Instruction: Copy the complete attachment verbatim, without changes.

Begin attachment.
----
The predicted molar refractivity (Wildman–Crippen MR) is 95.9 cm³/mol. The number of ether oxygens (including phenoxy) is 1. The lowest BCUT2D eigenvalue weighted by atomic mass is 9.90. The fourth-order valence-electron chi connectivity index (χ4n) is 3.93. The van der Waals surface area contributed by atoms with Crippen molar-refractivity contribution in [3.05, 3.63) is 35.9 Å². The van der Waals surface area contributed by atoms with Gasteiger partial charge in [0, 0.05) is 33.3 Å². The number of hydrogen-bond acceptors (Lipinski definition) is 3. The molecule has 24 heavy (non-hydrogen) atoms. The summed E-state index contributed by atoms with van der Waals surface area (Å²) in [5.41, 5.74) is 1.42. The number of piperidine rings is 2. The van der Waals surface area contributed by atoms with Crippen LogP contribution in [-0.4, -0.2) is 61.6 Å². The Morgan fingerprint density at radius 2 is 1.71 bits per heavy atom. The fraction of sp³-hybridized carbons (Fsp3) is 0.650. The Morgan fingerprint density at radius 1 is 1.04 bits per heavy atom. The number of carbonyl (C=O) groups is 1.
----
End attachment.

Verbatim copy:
The predicted molar refractivity (Wildman–Crippen MR) is 95.9 cm³/mol. The number of ether oxygens (including phenoxy) is 1. The lowest BCUT2D eigenvalue weighted by atomic mass is 9.90. The fourth-order valence-electron chi connectivity index (χ4n) is 3.93. The van der Waals surface area contributed by atoms with Crippen molar-refractivity contribution in [3.05, 3.63) is 35.9 Å². The van der Waals surface area contributed by atoms with Gasteiger partial charge in [0, 0.05) is 33.3 Å². The number of hydrogen-bond acceptors (Lipinski definition) is 3. The molecule has 24 heavy (non-hydrogen) atoms. The summed E-state index contributed by atoms with van der Waals surface area (Å²) in [5.41, 5.74) is 1.42. The number of piperidine rings is 2. The van der Waals surface area contributed by atoms with Crippen LogP contribution in [-0.4, -0.2) is 61.6 Å². The Morgan fingerprint density at radius 2 is 1.71 bits per heavy atom. The fraction of sp³-hybridized carbons (Fsp3) is 0.650. The Morgan fingerprint density at radius 1 is 1.04 bits per heavy atom. The number of carbonyl (C=O) groups is 1.